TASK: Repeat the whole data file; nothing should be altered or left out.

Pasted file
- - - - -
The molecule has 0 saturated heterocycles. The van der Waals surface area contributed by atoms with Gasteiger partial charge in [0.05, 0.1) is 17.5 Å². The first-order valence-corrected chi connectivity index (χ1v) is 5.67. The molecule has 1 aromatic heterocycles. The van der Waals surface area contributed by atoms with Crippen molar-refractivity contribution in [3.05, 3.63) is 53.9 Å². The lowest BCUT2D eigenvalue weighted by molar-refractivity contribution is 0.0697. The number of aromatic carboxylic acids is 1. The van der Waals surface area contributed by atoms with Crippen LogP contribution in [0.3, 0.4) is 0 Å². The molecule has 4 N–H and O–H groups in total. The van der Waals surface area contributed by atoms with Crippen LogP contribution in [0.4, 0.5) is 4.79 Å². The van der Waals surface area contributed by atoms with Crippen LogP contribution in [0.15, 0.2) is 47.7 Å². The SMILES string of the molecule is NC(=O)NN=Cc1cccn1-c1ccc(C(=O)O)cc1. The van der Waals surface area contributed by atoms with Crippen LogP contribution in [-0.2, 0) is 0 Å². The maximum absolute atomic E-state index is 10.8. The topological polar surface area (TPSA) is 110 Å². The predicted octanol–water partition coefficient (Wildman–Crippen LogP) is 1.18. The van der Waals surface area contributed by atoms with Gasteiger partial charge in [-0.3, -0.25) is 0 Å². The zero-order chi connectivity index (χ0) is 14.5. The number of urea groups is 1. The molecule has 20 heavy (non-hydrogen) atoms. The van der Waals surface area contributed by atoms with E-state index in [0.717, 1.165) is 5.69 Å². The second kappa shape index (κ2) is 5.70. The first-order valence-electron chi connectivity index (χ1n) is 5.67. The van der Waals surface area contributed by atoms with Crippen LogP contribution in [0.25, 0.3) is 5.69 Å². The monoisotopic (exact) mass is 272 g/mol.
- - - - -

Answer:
The molecule has 0 saturated heterocycles. The van der Waals surface area contributed by atoms with Gasteiger partial charge in [0.05, 0.1) is 17.5 Å². The first-order valence-corrected chi connectivity index (χ1v) is 5.67. The molecule has 1 aromatic heterocycles. The van der Waals surface area contributed by atoms with Crippen molar-refractivity contribution in [3.05, 3.63) is 53.9 Å². The lowest BCUT2D eigenvalue weighted by molar-refractivity contribution is 0.0697. The number of aromatic carboxylic acids is 1. The van der Waals surface area contributed by atoms with Crippen LogP contribution in [0.3, 0.4) is 0 Å². The molecule has 4 N–H and O–H groups in total. The van der Waals surface area contributed by atoms with Crippen LogP contribution in [0.4, 0.5) is 4.79 Å². The van der Waals surface area contributed by atoms with Crippen LogP contribution in [0.15, 0.2) is 47.7 Å². The SMILES string of the molecule is NC(=O)NN=Cc1cccn1-c1ccc(C(=O)O)cc1. The van der Waals surface area contributed by atoms with Crippen LogP contribution in [-0.2, 0) is 0 Å². The maximum absolute atomic E-state index is 10.8. The topological polar surface area (TPSA) is 110 Å². The predicted octanol–water partition coefficient (Wildman–Crippen LogP) is 1.18. The van der Waals surface area contributed by atoms with Gasteiger partial charge in [-0.3, -0.25) is 0 Å². The zero-order chi connectivity index (χ0) is 14.5. The number of urea groups is 1. The molecule has 20 heavy (non-hydrogen) atoms. The van der Waals surface area contributed by atoms with E-state index in [0.717, 1.165) is 5.69 Å². The second kappa shape index (κ2) is 5.70. The first-order valence-electron chi connectivity index (χ1n) is 5.67. The van der Waals surface area contributed by atoms with Crippen LogP contribution in [0.25, 0.3) is 5.69 Å². The monoisotopic (exact) mass is 272 g/mol.